points).
    • ffr_r: real federal funds rate (in percent).
    • empl: private nonfarm payroll employment (thousands of employees).
    • ipm: manufacturing industrial production index (2007=100).
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  5. #5
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    Re: OLS Regression

    With regards to your assumptions, I'm assuming that yoou assume a normally distributed density for the delta's of the logarithms of the prices. This is typically assumed in introductory stochastic pricing mechanisms.

    The thing though that I think you should do before you do anything is to plot your predictor as a function of your response and then on the same plot, plot a mean response curve of the predictor.

    This serves a couple of reasons: firstly you can look at the normality assumption for the residuals and secondly you can use it to see the behaviour of the mean response as well as for selected realizations (i.e. individual trends).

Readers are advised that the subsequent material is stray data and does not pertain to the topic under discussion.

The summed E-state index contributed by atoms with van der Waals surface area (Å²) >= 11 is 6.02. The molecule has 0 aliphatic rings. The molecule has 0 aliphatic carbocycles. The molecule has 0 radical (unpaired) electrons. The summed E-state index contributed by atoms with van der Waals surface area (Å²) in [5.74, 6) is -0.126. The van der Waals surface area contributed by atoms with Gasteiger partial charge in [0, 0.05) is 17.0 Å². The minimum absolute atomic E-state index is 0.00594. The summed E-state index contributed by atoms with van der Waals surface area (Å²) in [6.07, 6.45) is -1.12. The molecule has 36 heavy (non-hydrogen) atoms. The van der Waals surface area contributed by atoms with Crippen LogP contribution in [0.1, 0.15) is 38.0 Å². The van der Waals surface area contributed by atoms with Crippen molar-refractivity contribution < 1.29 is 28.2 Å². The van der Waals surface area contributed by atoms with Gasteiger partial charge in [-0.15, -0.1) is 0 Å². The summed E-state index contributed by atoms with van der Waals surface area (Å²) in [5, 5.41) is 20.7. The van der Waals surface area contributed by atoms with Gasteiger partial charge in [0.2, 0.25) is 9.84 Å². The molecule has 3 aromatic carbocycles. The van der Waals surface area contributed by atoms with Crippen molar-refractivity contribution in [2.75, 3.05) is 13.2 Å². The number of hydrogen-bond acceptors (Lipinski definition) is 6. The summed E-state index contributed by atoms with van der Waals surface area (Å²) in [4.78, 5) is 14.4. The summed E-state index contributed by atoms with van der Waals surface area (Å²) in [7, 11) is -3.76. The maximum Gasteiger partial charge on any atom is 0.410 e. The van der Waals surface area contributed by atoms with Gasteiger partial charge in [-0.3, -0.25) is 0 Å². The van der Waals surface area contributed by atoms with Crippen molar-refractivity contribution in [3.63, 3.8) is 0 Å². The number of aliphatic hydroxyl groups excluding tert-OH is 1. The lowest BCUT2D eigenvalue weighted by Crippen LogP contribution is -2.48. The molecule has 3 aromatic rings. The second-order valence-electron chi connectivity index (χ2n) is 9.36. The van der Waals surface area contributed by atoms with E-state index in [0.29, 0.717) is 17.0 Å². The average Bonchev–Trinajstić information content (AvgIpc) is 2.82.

Have you used R before? Or SAS? You can use excel to do it as well but either way you need to plot the values of the predictor (thing you are predicting) against the response variables for all data points and then do a mean response.

    Based on the mean response and the data trends you then fit a least squares model based on the data and the nature of the problem.

    The information you have given me on financial variables is not helpful for me because I don't understand the assumptions or the interactions that take place. If correlation exists between these variables, then it will be a problem.

    What I might recommend though is that for predictions you look at worse case scenarios. This translates into finding conservative variances for your predicted distributions so that they are high enough to be conservative but not any higher.

    This is the idea behind "fat-tails" in finance and although they are terrible at what they do (handling events like default), the idea is still valuable in a sense.

    You can search the literature and text-books for fat tails and you should look at any theory in probability and statistics regarding getting any kind of conservative estimate for the variance measures given the data.

    Some distributions that deal with fat tails include the Cauchy and t-distributions and if you have skewed distributions, then you will need to look at a variety of distributions like the Weilbull distribution.